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  • Contributors Conceptualisation—BTH, MK, LM, MND and YA. Project protocol—BTH, MK, MND and YA. Data collection/clinician survey—BTH. Data collection/patient records review—CTN. Data analysis and interpretation—BTH, MK, LM, RDA and YA. Writing the manuscript—BTH. Review and editing—BTH, MK, CTN, LM, MND, RDA and YA. BTH is responsible for the overall content as guarantor. All authors have approved the final version.

  • Funding The authors have not declared a specific grant for this research from any funding agency in the public, commercial or not-for-profit sectors.

  • Competing interests None declared.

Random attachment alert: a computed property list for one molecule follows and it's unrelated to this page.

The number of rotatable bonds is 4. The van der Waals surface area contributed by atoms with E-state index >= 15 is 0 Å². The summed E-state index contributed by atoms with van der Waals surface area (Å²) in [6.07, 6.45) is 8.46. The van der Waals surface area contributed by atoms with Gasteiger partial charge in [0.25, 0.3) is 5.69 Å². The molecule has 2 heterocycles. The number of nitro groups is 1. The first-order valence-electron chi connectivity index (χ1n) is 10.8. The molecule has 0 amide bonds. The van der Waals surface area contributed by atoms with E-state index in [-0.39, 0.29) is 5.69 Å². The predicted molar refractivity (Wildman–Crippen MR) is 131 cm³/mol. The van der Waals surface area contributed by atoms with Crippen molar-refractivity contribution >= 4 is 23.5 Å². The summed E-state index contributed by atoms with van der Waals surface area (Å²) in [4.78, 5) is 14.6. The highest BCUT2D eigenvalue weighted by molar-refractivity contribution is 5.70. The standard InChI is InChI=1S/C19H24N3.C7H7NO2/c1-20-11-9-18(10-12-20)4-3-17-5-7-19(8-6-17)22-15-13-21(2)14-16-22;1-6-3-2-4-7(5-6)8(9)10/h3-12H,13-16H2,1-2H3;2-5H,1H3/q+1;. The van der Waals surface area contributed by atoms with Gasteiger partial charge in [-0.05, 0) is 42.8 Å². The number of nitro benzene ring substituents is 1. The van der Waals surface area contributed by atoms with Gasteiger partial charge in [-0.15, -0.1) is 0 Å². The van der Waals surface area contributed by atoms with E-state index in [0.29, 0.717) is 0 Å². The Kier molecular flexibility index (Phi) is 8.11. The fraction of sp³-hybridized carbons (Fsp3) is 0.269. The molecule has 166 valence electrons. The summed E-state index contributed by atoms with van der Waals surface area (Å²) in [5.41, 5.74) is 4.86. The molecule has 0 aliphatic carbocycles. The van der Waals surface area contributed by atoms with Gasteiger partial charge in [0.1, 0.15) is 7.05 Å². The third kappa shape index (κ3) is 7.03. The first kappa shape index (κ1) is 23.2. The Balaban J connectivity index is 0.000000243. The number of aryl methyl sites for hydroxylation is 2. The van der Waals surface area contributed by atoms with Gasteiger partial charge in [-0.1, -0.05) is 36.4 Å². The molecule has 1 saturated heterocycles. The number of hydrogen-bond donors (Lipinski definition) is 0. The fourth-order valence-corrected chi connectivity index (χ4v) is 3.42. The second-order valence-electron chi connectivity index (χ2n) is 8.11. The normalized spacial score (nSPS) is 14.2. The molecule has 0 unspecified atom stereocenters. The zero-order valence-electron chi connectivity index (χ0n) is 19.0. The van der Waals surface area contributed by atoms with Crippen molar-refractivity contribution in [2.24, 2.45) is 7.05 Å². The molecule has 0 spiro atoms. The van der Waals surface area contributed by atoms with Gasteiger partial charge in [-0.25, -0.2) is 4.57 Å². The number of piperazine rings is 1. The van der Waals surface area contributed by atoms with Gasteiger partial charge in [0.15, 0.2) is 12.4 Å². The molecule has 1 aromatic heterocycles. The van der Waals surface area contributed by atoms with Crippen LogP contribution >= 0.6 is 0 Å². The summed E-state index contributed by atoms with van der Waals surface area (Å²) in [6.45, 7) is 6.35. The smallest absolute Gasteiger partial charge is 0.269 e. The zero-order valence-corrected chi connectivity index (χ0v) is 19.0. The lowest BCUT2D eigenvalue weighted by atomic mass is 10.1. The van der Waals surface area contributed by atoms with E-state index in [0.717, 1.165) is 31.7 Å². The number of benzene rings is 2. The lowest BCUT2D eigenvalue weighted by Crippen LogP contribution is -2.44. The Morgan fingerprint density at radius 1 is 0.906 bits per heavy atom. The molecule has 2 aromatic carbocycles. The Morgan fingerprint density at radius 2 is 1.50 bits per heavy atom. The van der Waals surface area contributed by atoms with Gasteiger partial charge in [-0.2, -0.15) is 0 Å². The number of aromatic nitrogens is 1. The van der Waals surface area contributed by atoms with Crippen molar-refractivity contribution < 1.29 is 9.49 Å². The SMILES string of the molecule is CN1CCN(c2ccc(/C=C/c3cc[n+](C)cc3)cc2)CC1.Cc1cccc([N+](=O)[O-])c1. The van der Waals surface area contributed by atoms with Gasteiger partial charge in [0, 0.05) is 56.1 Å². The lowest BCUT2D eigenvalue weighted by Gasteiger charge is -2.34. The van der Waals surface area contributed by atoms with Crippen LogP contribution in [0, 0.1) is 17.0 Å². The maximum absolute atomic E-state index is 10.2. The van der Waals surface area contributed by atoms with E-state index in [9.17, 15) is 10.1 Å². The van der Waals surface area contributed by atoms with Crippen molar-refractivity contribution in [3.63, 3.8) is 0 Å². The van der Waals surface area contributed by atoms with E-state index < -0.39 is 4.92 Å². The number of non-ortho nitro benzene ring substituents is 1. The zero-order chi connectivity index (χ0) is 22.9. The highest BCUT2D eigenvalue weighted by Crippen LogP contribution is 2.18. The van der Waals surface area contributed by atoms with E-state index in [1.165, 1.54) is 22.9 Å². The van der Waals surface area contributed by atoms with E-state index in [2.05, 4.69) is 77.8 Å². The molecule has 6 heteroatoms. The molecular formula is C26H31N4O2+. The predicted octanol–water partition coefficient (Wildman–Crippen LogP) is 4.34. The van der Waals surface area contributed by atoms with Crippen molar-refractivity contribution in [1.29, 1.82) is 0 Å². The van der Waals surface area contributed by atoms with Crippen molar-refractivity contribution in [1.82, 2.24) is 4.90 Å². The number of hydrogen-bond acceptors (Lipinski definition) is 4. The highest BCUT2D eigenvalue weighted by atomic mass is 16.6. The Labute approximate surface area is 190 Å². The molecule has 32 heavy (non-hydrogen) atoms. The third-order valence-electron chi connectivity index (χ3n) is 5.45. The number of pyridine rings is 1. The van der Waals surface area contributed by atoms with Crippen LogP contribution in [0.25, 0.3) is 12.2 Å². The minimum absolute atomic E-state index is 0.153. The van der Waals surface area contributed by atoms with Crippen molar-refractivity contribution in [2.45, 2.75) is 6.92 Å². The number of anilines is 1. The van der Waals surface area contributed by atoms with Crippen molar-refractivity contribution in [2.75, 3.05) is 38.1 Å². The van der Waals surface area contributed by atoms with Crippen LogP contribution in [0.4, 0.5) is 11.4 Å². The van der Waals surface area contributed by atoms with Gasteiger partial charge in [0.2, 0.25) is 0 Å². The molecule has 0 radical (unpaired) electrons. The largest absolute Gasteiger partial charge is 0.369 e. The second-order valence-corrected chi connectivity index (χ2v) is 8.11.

• Patient and public involvement Patients and/or the public were involved in the design, or conduct, or reporting, or dissemination plans of this research. Refer to the Methods section for further details.

  • Provenance and peer review Not commissioned; externally peer reviewed.

  • Supplemental material This content has been supplied by the author(s). It has not been vetted by BMJ Publishing Group Limited (BMJ) and may not have been peer-reviewed. Any opinions or recommendations discussed are solely those of the author(s) and are not endorsed by BMJ. BMJ disclaims all liability and responsibility arising from any reliance placed on the content. Where the content includes any translated material, BMJ does not warrant the accuracy and reliability of the translations (including but not limited to local regulations, clinical guidelines, terminology, drug names and drug dosages), and is not responsible for any error and/or omissions arising from translation and adaptation or otherwise.